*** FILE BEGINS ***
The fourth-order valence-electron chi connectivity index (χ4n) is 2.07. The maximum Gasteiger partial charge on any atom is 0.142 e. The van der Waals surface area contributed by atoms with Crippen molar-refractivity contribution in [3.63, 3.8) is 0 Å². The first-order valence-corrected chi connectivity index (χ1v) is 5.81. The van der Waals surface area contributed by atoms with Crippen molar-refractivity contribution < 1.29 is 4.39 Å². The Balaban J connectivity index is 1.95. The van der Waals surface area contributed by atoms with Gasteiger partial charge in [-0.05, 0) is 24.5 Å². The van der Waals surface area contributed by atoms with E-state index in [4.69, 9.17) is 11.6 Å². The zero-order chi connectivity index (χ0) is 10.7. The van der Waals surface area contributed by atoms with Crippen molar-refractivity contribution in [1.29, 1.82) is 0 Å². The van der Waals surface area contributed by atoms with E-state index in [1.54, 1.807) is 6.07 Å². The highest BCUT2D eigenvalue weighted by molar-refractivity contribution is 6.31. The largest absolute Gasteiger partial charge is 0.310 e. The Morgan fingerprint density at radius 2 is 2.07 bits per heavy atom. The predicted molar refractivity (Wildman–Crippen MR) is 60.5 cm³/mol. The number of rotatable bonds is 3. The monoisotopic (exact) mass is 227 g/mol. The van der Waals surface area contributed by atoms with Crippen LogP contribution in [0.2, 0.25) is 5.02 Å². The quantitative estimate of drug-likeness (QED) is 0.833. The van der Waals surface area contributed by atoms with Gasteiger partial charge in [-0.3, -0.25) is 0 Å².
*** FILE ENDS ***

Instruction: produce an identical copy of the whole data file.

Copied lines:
The fourth-order valence-electron chi connectivity index (χ4n) is 2.07. The maximum Gasteiger partial charge on any atom is 0.142 e. The van der Waals surface area contributed by atoms with Crippen molar-refractivity contribution in [3.63, 3.8) is 0 Å². The first-order valence-corrected chi connectivity index (χ1v) is 5.81. The van der Waals surface area contributed by atoms with Crippen molar-refractivity contribution < 1.29 is 4.39 Å². The Balaban J connectivity index is 1.95. The van der Waals surface area contributed by atoms with Gasteiger partial charge in [-0.05, 0) is 24.5 Å². The van der Waals surface area contributed by atoms with E-state index in [4.69, 9.17) is 11.6 Å². The zero-order chi connectivity index (χ0) is 10.7. The van der Waals surface area contributed by atoms with Crippen molar-refractivity contribution in [1.29, 1.82) is 0 Å². The van der Waals surface area contributed by atoms with E-state index in [1.54, 1.807) is 6.07 Å². The highest BCUT2D eigenvalue weighted by molar-refractivity contribution is 6.31. The largest absolute Gasteiger partial charge is 0.310 e. The Morgan fingerprint density at radius 2 is 2.07 bits per heavy atom. The predicted molar refractivity (Wildman–Crippen MR) is 60.5 cm³/mol. The number of rotatable bonds is 3. The monoisotopic (exact) mass is 227 g/mol. The van der Waals surface area contributed by atoms with Crippen LogP contribution in [0.2, 0.25) is 5.02 Å². The quantitative estimate of drug-likeness (QED) is 0.833. The van der Waals surface area contributed by atoms with Gasteiger partial charge in [-0.3, -0.25) is 0 Å².